When our government is wrong, the church responds by doing what is right.
A funny thing happened to me on the way to waking up today. Imagine my surprise when the first reading of the morning (in the Revised Common Lectionary) was from Psalm 37:
Do not fret because of those who are evil
or be envious of those who do wrong;
for like the grass they will soon wither,
like green plants they will soon die away.
Trust in the Lord and do good;
dwell in the land and enjoy safe pasture.
Take delight in the Lord,
and he will give you the desires of your heart. (vv. 1-4)
It nearly goes without saying that the sweeping, ill-planned, and draconian order about refugees, to use the psalmist’s words, constitutes a wrong. (I’d like to save the word evil for more egregious acts—e.g., people getting murdered by governments). But even many conservatives are calling Trump’s move “wrong.” I agree with Brenden O’Neill at the libertarian rag spiked,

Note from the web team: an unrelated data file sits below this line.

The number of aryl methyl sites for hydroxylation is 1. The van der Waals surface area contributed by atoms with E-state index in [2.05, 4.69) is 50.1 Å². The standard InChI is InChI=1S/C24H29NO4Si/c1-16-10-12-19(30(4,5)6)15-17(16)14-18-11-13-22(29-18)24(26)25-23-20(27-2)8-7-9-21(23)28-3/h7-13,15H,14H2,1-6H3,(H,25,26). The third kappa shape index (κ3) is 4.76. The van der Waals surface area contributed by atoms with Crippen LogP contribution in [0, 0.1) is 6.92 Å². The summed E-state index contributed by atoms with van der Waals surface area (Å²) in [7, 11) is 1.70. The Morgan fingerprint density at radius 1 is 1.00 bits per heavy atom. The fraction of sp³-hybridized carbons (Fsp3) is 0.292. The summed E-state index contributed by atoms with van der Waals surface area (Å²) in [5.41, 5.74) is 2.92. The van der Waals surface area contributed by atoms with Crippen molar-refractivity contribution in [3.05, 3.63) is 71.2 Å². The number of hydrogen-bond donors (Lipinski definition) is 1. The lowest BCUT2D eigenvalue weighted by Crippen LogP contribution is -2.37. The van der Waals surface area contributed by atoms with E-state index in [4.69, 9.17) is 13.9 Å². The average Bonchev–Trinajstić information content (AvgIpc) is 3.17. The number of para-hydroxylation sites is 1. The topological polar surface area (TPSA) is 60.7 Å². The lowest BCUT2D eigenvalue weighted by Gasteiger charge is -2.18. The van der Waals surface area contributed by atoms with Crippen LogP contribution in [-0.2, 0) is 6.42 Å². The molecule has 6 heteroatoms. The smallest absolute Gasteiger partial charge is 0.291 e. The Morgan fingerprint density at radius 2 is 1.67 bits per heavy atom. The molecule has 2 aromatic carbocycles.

It is the lowest form of gesture politics: the swipe of a pen intended to demonstrate all-American strength, yet really signaling a stunning disregard for the American spirit of liberty and tradition of providing a home for the repressed of the globe.
Christians have deeper reasons than “the American spirit of liberty” to be dismayed by the executive order, of course, but the psalm got me thinking about not merely the wrong but how we might respond. I was especially startled by the admonition to “Trust in the Lord and do good.” It reminded me of a very simple truth: that the powerful who do wrong cannot stop the church from doing good. In this case, there is nothing the current administration can do to prevent the church from continuing to minister to refugees.
To be sure, it will be harder to do so—much …